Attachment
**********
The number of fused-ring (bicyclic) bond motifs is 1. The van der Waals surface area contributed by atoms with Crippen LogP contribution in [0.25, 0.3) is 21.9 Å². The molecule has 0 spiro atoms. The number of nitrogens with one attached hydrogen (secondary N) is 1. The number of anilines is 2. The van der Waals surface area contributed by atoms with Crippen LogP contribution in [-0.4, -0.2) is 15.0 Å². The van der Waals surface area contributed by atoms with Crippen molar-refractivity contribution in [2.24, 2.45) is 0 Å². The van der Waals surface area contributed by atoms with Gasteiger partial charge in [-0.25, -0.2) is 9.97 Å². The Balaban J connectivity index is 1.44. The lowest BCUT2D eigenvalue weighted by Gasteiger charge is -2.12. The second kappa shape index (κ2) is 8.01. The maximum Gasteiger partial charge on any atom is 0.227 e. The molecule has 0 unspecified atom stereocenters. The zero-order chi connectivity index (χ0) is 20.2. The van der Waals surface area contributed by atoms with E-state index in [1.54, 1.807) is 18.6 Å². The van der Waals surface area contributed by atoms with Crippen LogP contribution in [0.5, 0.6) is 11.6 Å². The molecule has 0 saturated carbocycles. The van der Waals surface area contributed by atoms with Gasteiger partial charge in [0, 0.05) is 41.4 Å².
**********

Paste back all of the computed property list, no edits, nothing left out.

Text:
The number of fused-ring (bicyclic) bond motifs is 1. The van der Waals surface area contributed by atoms with Crippen LogP contribution in [0.25, 0.3) is 21.9 Å². The molecule has 0 spiro atoms. The number of nitrogens with one attached hydrogen (secondary N) is 1. The number of anilines is 2. The van der Waals surface area contributed by atoms with Crippen LogP contribution in [-0.4, -0.2) is 15.0 Å². The van der Waals surface area contributed by atoms with Crippen molar-refractivity contribution in [2.24, 2.45) is 0 Å². The van der Waals surface area contributed by atoms with Gasteiger partial charge in [-0.25, -0.2) is 9.97 Å². The Balaban J connectivity index is 1.44. The lowest BCUT2D eigenvalue weighted by Gasteiger charge is -2.12. The second kappa shape index (κ2) is 8.01. The maximum Gasteiger partial charge on any atom is 0.227 e. The molecule has 0 unspecified atom stereocenters. The zero-order chi connectivity index (χ0) is 20.2. The van der Waals surface area contributed by atoms with E-state index in [1.54, 1.807) is 18.6 Å². The van der Waals surface area contributed by atoms with Crippen LogP contribution in [0.5, 0.6) is 11.6 Å². The molecule has 0 saturated carbocycles. The van der Waals surface area contributed by atoms with Gasteiger partial charge in [0, 0.05) is 41.4 Å².